Review of The Guardians of Ga’hoole Book One: The Capture

This is the first book the series of Guardians of Ga’hoole, and by the end, it shows. But I’m getting ahead of myself; let’s start at the beginning.

Soren is a young barn owl from the forest kingdom of Tyto. He’s only been alive for a few weeks in the tender care of his parents when he falls out of the nest and is snatched by the owls of St. Aegolius, what can only be described as an owl cult with eyes on conquering the other owl kingdoms. Along with an elf owl named Gylfie, Soren makes his attempt to escape and reunite with his parents, Kludd his older brother, and Eglantine his younger sister. On their journey, they meet Twilight, a great grey, and a burrowing owl named Digger; they even find Soren’s family’s nest-maid snake, Mrs Plithiver (Mrs P for short). Together the decision is made to find the Great Tree of Ga’hoole and get help from the Guardians that legends speak of.

It’s an okay enough plot that is, unfortunately, left unresolved by the end. The primary focus on escaping and then the forming of the team is fine enough, and the strings that have been left untied allow for future instalments to weave seamlessly into the story. It doesn’t feel wrong for the book to end where it does; there’s a good enough sense of resolution that your not going to be lying awake at night wondering what will happen next and enough left open that you don’t have to worry about how the next one will fit in either.

The main characters, Soren and Gylfie, are under-owls from the start; both were too young to learn how to fly when they were taken. And them being young, inexperienced owls looking for a way out is the cream of the story. Gylfie is the clever brains of the two coming up with most of the plans to learn more about their situation in order to escape. Soren is the heart of the duo; displaying glimpses of leadership and the ability to inspire others. The narrative mostly focuses on him, so we also get to see more of his doubts than Gylfie, but that does serve more to build on him as the heart of the team.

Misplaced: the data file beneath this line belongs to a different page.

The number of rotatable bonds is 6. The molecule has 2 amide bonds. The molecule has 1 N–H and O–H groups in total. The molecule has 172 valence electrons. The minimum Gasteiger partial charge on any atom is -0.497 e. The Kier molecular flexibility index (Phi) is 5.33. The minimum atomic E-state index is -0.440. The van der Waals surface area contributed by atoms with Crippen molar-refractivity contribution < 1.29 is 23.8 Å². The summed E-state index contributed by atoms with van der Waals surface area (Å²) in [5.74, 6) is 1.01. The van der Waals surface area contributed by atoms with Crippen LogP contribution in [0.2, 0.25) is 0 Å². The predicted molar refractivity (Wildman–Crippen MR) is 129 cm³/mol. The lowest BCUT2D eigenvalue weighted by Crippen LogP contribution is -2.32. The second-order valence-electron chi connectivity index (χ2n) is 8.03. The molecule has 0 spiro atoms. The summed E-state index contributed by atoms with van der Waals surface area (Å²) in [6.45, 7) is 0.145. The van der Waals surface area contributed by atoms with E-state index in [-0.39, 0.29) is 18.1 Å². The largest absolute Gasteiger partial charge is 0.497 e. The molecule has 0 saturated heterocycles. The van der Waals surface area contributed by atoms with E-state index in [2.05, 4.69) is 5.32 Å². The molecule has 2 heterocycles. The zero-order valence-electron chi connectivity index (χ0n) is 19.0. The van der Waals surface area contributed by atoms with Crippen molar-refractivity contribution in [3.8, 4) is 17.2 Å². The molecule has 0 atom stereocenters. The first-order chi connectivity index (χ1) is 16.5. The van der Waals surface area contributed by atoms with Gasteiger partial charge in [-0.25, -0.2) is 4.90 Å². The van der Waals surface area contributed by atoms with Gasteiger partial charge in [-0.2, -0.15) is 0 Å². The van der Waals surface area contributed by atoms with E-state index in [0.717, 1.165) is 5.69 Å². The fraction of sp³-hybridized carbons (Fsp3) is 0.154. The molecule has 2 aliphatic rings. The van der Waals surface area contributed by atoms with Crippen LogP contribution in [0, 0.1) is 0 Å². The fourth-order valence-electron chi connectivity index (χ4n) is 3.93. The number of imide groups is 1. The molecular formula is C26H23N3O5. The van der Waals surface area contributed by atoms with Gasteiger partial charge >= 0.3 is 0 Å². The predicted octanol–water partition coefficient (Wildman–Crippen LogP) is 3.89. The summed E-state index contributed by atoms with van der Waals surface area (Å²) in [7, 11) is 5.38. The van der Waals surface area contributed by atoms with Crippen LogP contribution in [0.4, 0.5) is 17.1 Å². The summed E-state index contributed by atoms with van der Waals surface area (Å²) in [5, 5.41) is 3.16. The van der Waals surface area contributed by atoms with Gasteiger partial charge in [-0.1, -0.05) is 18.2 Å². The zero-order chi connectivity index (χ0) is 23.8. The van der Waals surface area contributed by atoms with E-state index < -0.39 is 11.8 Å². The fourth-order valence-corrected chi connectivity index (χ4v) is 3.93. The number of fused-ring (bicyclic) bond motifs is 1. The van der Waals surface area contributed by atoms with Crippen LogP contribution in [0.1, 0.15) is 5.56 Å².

When it comes to discussing side characters in this story we have two pronounced divisions: secondary and tertiary characters. You can argue that most stories have this, but here I say it is more noticeable than a lot of stories I have covered so far. The secondary characters I would say are Twilight, Digger, and Mrs P because they are the ones being carried most prominently forward with our main characters Soren and Gylfie. Mrs P and Digger are pretty standard for the roles they occupy while I found Twilight an absolute delight. He’s the loyal, boisterous type that I love who will claw and sing his way to victory and celebrate the loudest afterwards.

There are a few good tertiary characters as well that I enjoyed, but Grimble stands out as one of the best characters of the book for me. I like the complexity of his character; he understands that he is assisting evil, but initially, sees it as the only way to keep his family safe and later does it solely out of grudging duty till the opportunity to betray his oppressors presents itself. He is the tragic hero of his story and an inspiration to our young main characters and myself.

There’s a certain charm to the story; it’s made for kids but not at the expense of children. It’s a well-done concept that doesn’t sacrifice good storytelling just cause the audience isn’t targeted at adults. The ideal audience for this book is certainly kids age 8 to 12, but I’m in my mid-twenties, and I enjoyed myself enough.

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